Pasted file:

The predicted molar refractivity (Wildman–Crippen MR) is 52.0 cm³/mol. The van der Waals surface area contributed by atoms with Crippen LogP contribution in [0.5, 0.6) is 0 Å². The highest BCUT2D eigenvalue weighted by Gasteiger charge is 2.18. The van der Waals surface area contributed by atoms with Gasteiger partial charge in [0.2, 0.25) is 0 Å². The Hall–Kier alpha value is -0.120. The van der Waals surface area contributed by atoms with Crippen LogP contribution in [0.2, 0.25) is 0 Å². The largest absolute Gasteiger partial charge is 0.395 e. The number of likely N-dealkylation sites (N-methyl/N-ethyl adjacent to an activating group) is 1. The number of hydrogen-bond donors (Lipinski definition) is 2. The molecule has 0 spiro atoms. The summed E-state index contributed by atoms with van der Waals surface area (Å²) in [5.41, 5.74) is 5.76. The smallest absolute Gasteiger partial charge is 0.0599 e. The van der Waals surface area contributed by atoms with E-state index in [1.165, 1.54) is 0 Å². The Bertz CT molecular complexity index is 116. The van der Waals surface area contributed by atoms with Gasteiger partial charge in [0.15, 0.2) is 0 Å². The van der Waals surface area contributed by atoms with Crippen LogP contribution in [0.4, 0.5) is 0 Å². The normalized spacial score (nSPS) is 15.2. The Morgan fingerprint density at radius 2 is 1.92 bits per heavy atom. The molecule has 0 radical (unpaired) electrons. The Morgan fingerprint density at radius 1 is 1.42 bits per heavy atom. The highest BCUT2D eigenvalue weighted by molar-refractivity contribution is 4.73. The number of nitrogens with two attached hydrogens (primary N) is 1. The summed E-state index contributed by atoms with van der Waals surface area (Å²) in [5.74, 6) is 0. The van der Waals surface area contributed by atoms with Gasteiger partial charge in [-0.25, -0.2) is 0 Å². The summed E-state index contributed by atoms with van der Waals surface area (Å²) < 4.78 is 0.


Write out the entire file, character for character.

The predicted molar refractivity (Wildman–Crippen MR) is 52.0 cm³/mol. The van der Waals surface area contributed by atoms with Crippen LogP contribution in [0.5, 0.6) is 0 Å². The highest BCUT2D eigenvalue weighted by Gasteiger charge is 2.18. The van der Waals surface area contributed by atoms with Gasteiger partial charge in [0.2, 0.25) is 0 Å². The Hall–Kier alpha value is -0.120. The van der Waals surface area contributed by atoms with Crippen LogP contribution in [0.2, 0.25) is 0 Å². The largest absolute Gasteiger partial charge is 0.395 e. The number of likely N-dealkylation sites (N-methyl/N-ethyl adjacent to an activating group) is 1. The number of hydrogen-bond donors (Lipinski definition) is 2. The molecule has 0 spiro atoms. The summed E-state index contributed by atoms with van der Waals surface area (Å²) in [5.41, 5.74) is 5.76. The smallest absolute Gasteiger partial charge is 0.0599 e. The van der Waals surface area contributed by atoms with E-state index in [1.165, 1.54) is 0 Å². The Bertz CT molecular complexity index is 116. The van der Waals surface area contributed by atoms with Gasteiger partial charge in [0.15, 0.2) is 0 Å². The van der Waals surface area contributed by atoms with Crippen LogP contribution in [0.4, 0.5) is 0 Å². The normalized spacial score (nSPS) is 15.2. The Morgan fingerprint density at radius 2 is 1.92 bits per heavy atom. The molecule has 0 radical (unpaired) electrons. The Morgan fingerprint density at radius 1 is 1.42 bits per heavy atom. The highest BCUT2D eigenvalue weighted by molar-refractivity contribution is 4.73. The number of nitrogens with two attached hydrogens (primary N) is 1. The summed E-state index contributed by atoms with van der Waals surface area (Å²) in [5.74, 6) is 0. The van der Waals surface area contributed by atoms with Gasteiger partial charge in [-0.25, -0.2) is 0 Å². The summed E-state index contributed by atoms with van der Waals surface area (Å²) < 4.78 is 0.